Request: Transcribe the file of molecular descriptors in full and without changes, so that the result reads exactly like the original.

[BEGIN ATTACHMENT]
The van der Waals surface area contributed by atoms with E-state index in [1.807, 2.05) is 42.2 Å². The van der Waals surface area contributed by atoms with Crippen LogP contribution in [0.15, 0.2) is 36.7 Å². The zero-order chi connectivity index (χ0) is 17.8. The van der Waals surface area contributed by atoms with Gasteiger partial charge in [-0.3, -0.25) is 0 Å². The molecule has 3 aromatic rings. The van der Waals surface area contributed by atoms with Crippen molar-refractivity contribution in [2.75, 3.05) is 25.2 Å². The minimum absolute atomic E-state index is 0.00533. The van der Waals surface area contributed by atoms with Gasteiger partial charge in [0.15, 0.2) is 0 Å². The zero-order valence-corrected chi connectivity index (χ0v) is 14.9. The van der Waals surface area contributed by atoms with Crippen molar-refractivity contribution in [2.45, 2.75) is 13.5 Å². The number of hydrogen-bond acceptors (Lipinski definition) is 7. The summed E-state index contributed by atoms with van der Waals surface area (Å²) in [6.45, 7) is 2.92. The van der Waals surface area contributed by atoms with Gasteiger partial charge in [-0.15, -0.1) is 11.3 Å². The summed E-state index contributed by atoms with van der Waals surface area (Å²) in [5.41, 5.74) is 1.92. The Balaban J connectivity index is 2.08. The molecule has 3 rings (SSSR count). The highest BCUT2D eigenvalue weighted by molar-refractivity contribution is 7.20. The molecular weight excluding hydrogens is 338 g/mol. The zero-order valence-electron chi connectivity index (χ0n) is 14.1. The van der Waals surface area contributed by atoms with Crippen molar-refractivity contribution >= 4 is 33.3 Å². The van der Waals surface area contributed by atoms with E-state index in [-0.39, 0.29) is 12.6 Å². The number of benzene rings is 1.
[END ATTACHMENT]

The van der Waals surface area contributed by atoms with E-state index in [1.807, 2.05) is 42.2 Å². The van der Waals surface area contributed by atoms with Crippen LogP contribution in [0.15, 0.2) is 36.7 Å². The zero-order chi connectivity index (χ0) is 17.8. The van der Waals surface area contributed by atoms with Gasteiger partial charge in [-0.3, -0.25) is 0 Å². The molecule has 3 aromatic rings. The van der Waals surface area contributed by atoms with Crippen molar-refractivity contribution in [2.75, 3.05) is 25.2 Å². The minimum absolute atomic E-state index is 0.00533. The van der Waals surface area contributed by atoms with Gasteiger partial charge in [0.15, 0.2) is 0 Å². The zero-order valence-corrected chi connectivity index (χ0v) is 14.9. The van der Waals surface area contributed by atoms with Crippen molar-refractivity contribution in [2.45, 2.75) is 13.5 Å². The number of hydrogen-bond acceptors (Lipinski definition) is 7. The summed E-state index contributed by atoms with van der Waals surface area (Å²) in [6.45, 7) is 2.92. The van der Waals surface area contributed by atoms with Gasteiger partial charge in [-0.15, -0.1) is 11.3 Å². The summed E-state index contributed by atoms with van der Waals surface area (Å²) in [5.41, 5.74) is 1.92. The Balaban J connectivity index is 2.08. The molecule has 3 rings (SSSR count). The highest BCUT2D eigenvalue weighted by molar-refractivity contribution is 7.20. The molecular weight excluding hydrogens is 338 g/mol. The zero-order valence-electron chi connectivity index (χ0n) is 14.1. The van der Waals surface area contributed by atoms with Crippen molar-refractivity contribution >= 4 is 33.3 Å². The van der Waals surface area contributed by atoms with E-state index in [-0.39, 0.29) is 12.6 Å². The number of benzene rings is 1.